Ireland Leads Europe for Anti-Tobacco Policies While Luxembourg Comes Last
Ireland leads Europe for its active stance on tobacco control, while Luxembourg comes bottom of the league of 30 countries, reveals research in the journal Tobacco Control.
A newly devised points scale was applied to rank 30 European countries’ efforts to curb smoking and improve the health of their populations.
The Tobacco Control Scale, which was devised with the help of an international panel of experts in the field, awards points for policies, such as tax increases on tobacco products, comprehensive advertising bans, and bans on smoking in public places.
Ireland came top, scoring 74 points out of a maximum of 100, earning 21 points alone for its ban on smoking in public places.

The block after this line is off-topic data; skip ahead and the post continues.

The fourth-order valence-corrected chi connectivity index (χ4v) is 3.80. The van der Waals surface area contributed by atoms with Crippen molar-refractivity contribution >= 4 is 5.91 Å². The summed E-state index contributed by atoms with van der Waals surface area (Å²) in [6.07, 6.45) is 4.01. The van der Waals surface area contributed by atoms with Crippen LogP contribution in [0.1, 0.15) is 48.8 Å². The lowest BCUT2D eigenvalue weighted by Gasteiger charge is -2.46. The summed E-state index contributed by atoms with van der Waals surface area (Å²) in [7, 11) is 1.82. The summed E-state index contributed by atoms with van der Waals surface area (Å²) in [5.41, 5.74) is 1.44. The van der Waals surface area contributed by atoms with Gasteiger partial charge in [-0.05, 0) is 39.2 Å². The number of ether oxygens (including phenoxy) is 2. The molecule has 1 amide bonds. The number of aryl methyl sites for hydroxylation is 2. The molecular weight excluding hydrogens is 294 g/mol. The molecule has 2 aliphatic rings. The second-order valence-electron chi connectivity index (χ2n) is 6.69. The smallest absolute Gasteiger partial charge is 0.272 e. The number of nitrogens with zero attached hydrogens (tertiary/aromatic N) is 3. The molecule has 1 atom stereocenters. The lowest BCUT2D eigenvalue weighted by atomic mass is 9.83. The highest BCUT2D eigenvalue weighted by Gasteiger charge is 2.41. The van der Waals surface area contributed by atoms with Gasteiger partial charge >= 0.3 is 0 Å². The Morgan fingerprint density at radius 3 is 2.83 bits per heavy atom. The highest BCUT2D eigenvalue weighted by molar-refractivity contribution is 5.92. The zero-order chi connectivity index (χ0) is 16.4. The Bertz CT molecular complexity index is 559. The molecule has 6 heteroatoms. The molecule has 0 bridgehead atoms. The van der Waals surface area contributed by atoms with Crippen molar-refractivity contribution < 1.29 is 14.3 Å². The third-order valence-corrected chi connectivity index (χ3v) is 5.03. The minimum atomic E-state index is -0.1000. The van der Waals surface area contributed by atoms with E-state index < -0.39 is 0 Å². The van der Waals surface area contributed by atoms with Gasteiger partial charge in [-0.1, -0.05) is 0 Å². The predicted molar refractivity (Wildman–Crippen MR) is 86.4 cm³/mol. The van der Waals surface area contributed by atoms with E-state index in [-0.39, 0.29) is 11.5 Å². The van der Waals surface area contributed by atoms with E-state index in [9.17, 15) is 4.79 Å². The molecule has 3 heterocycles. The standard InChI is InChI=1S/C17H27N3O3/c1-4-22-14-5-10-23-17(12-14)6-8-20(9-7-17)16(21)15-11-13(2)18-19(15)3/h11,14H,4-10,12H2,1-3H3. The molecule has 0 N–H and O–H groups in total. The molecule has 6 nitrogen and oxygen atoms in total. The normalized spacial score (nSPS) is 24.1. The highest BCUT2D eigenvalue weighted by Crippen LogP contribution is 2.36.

It might have been awarded a higher score, had it not been for the fact that it failed to increase tobacco taxes in 2005, for the first time in 10 years.
Only three other countries - the UK, Norway, and Iceland - clocked up 70 points or more. Malta came fifth, with 62 points.
Only 13 countries scored above 50 points; 11 of them were from the European Union.
Luxembourg managed only 26 points, earning it last place on the league table, just above Romania on 27 points, Latvia on 29, and Austria on 31.
While the UK managed only 1 point for its failure to impose a total ban across all four countries on smoking in public places, it scored the highest points on availability of treatment to help smokers give up and its public health information campaigns.
A ban on smoking in public places will come into force in 2007 in England and Northern Ireland. A ban has already taken effect in Scotland.
Germany scored 36 points, putting it in 21st place, while Switzerland scored 35, putting it in 23rd place.
Click here to view the paper in full: http://press.psprings.co.uk/tc/june/247_tc15347.pdf